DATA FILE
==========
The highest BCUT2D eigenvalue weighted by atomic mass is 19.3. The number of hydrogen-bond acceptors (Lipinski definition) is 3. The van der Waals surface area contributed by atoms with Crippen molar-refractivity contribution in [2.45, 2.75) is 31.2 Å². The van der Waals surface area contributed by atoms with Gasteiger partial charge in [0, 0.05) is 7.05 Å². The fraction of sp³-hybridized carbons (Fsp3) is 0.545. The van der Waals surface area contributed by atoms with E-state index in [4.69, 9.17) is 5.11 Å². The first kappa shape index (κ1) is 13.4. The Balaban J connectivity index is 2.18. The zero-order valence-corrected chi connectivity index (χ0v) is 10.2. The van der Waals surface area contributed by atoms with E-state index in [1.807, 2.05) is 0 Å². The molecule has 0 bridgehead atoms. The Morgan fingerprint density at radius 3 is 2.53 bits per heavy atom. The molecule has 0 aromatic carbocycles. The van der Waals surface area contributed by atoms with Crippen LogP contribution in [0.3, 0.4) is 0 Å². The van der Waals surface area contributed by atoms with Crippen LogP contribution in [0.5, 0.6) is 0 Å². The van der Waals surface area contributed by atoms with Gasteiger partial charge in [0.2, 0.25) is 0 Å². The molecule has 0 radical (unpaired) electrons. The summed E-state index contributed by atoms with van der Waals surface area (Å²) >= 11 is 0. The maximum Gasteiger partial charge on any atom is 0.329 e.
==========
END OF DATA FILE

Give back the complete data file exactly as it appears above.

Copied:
The highest BCUT2D eigenvalue weighted by atomic mass is 19.3. The number of hydrogen-bond acceptors (Lipinski definition) is 3. The van der Waals surface area contributed by atoms with Crippen molar-refractivity contribution in [2.45, 2.75) is 31.2 Å². The van der Waals surface area contributed by atoms with Gasteiger partial charge in [0, 0.05) is 7.05 Å². The fraction of sp³-hybridized carbons (Fsp3) is 0.545. The van der Waals surface area contributed by atoms with E-state index in [4.69, 9.17) is 5.11 Å². The first kappa shape index (κ1) is 13.4. The Balaban J connectivity index is 2.18. The zero-order valence-corrected chi connectivity index (χ0v) is 10.2. The van der Waals surface area contributed by atoms with E-state index in [1.807, 2.05) is 0 Å². The molecule has 0 bridgehead atoms. The Morgan fingerprint density at radius 3 is 2.53 bits per heavy atom. The molecule has 0 aromatic carbocycles. The van der Waals surface area contributed by atoms with Crippen LogP contribution in [0.3, 0.4) is 0 Å². The van der Waals surface area contributed by atoms with Crippen LogP contribution in [0.5, 0.6) is 0 Å². The van der Waals surface area contributed by atoms with Gasteiger partial charge in [0.2, 0.25) is 0 Å². The molecule has 0 radical (unpaired) electrons. The summed E-state index contributed by atoms with van der Waals surface area (Å²) >= 11 is 0. The maximum Gasteiger partial charge on any atom is 0.329 e.